Ungarisches Haus (Hungarian House) – Vienna, Austria - Atlas Obscura

Ungarisches Haus (Hungarian House)

The townhouse where the "Blood Countess" Elizabeth Báthory started her murderous career. 


The plain facade of this townhouse betrays nothing of the atrocities that may have taken place here when it was the residence of one Countess Elizabeth Báthory.

Elizabeth Báthory is listed in the Guinness Book of Records as the most prolific female murderer ever, but she might even be the most prolific murderer of all the Western World. She allegedly tortured and killed more than 600 virgin women in order to drink and bathe in their blood, believing it would preserve her youth and beauty.

Some historians believe that these accusations were trumped up as an intrigue to bring down a powerful woman, but the number of testimonies against her as well as Báthory’s own confessions make for a convincing case. 

At the turn of the 17th century, the “Blood Countess” intermittently lived in her husband’s Hungarian House at 12 Augustinerstrasse, right in the heart of Vienna. The rest of her time was spent at Cachtice Castle, where she eventually moved full-time as she drew more and more suspicion.

The city’s nearby markets served as a hunting ground for Bathory’s servant Ficzkó, who was instrumental in providing a steady stream of young Viennese maids for the countess. With the promise of food, shelter, comfort, and security, the young women would leave their families to serve the mysterious noblewomen. Ficzkó and other servants would return year after year, luring in more and more young ladies (all of them beautiful), but those who left would never be seen again.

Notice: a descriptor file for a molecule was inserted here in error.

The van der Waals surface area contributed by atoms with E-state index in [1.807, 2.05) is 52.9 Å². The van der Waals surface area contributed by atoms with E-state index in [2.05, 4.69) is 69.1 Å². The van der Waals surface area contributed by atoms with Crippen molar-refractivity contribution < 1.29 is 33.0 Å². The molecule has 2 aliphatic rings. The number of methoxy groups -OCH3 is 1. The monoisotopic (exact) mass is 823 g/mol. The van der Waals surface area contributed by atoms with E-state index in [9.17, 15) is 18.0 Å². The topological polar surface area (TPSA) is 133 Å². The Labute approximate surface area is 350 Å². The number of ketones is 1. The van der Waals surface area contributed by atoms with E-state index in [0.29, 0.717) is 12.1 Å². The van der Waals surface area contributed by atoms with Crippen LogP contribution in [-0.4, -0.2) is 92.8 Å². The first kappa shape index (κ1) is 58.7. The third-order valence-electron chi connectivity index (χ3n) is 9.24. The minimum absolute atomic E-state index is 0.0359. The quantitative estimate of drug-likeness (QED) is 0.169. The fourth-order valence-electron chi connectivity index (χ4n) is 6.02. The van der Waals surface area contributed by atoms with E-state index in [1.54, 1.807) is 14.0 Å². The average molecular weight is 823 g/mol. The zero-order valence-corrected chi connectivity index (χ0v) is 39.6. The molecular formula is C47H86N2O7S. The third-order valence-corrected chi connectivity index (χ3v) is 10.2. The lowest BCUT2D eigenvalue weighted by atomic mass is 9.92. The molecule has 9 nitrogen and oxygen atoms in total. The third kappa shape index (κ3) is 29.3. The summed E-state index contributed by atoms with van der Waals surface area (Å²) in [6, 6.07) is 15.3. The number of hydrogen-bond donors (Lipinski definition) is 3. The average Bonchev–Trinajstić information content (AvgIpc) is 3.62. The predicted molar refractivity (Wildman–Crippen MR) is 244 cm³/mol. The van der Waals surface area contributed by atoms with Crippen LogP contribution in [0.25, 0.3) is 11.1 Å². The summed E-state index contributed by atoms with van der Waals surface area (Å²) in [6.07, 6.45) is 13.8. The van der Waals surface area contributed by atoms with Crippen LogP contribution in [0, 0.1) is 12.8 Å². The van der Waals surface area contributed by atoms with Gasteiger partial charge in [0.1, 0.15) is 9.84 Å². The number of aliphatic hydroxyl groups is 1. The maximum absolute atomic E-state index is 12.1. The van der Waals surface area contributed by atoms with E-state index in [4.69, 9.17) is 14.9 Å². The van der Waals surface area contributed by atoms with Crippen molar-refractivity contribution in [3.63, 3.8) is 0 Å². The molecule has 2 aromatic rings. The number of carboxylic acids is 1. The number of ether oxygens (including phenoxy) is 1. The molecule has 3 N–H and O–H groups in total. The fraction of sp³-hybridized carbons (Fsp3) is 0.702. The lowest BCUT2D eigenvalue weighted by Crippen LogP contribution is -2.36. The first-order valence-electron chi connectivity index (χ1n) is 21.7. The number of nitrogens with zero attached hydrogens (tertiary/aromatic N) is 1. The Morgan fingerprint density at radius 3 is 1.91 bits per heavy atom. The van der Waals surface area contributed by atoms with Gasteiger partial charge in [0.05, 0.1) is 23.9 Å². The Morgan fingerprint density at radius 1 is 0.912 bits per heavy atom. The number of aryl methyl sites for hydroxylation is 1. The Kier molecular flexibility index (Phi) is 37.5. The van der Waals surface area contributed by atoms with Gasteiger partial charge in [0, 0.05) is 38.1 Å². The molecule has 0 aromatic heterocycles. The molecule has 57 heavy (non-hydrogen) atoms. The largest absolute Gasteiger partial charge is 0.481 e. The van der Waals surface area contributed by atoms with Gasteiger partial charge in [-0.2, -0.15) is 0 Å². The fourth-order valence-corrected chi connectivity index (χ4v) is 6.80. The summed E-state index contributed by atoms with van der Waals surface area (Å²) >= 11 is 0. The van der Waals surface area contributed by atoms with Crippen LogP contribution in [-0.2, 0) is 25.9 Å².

Some were taken to Cachtice Castle, though in the beginning some were employed at the Hungarian House. Though no townsperson dared to question the countess, there were frequently strange sounds emanating from the house at nighttime. Apparently the nocturnal disturbances once even prompted the monks from the Augustinian monastery across the street to pelt the house with earthenware, demanding silence.

It apparently began as simple domestic abuse, flogging them and leaving them naked in the snow—atrocious, to be sure, but not uncommon in these pre-OSHA days. But the abuse the young women suffered at the hands of the countess and her accomplices grew more and more diabolic. Reports included everything from pulling their fingers off to biting the flesh from their faces, and then, of course, draining their blood so that she could bathe in it.

All of this was eventually discovered at her castle, where she was put on an early form of house arrest—simply walled in and never allowed to venture out. You can visit the ruins, but for some Elizabeth Báthory deep cuts, pay a visit to her townhouse in Vienna, the place it all began.

Know Before You Go

The house is not open to the public, but you can always visit the Italian restaurant on the corner. Take in the air of absolute evil and check if they use extra virgin olive oil.

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